OFFENSES AND PENALTIES
Part I. Offenses
Chapter 1. Provisions of
Section 13.101. Prior offense.
(1) Except as otherwise provided in subsection 2, this title does not apply to an offense committed before the effective date of the Code. For purposes of this section, an offense is committed before the effective date if any of the elements of the offense occurred before that date.
(2) Prosecutions for an offense committed prior to the effective date of the Code are governed by prior law, which is continued in effect for that purpose, as if this Code were not in effect.
Section 13.102. Territorial applicability.
(1) Except as otherwise provided in this section, a person may be convicted under the law of the State for an offense committed by his own conduct or the conduct of another for which he is legally accountable, if:
(a) either the conduct or the result which is an element of the offense occurs within the State;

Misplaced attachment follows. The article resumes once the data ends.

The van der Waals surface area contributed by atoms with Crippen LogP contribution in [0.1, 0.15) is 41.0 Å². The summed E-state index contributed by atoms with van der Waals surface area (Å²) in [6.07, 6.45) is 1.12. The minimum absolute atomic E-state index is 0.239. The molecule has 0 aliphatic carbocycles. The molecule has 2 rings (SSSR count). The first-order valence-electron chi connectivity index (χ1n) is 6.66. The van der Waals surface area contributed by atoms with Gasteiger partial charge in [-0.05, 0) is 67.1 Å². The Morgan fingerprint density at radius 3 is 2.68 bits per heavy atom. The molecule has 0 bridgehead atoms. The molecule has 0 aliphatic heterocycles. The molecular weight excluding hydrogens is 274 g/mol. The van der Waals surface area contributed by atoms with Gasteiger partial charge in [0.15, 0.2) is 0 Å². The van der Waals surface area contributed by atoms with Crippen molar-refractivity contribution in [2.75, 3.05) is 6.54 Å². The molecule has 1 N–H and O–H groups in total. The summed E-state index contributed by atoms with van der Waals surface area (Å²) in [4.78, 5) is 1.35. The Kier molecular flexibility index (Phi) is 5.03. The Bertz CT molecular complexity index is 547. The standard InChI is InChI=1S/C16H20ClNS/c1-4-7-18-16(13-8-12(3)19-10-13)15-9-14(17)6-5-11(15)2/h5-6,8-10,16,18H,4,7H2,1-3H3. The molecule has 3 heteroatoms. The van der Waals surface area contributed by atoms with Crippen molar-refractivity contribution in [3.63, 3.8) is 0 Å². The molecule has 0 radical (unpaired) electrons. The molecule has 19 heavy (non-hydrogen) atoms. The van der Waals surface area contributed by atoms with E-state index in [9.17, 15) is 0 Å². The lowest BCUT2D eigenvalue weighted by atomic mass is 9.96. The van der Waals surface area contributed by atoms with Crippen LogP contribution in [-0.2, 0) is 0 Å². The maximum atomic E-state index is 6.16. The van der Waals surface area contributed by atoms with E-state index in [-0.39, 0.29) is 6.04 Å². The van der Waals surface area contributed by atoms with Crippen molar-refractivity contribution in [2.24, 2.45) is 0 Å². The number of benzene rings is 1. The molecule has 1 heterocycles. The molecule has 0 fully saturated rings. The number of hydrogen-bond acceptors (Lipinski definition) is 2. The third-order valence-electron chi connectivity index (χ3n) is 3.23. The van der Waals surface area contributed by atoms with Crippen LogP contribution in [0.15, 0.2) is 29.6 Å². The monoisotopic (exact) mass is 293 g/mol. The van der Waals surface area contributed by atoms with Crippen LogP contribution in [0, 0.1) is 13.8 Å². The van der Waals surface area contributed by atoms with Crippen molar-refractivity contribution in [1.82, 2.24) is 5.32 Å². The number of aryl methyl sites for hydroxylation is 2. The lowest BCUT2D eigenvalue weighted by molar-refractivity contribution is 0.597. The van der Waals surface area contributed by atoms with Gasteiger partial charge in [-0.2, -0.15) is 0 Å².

(b) conduct occurring outside the State is sufficient under the law of the State to constitute an attempt to commit an offense within the State;
(c) conduct occurring outside the State is sufficient under the law of the State to constitute a conspiracy to commit an offense within the State and an overt act in furtherance of the conspiracy occurs within the State;
(d) conduct occurring within the State establishes complicity in the commission of, or an attempt, solicitation, or conspiracy to commit, an offense in another jurisdiction which also is an offense under the law of the State;
(e) the offense consists of the omission, while within or outside the State, to perform a legal duty imposed by the law of the State with respect to domicil e, residence, or a relationship to a person, thing, or transaction in the State; or
(f) the offense is based on a statute of the State which expressly prohibits conduct outside the State, when the conduct bears a reasonable relation to a legitimate interest of the State.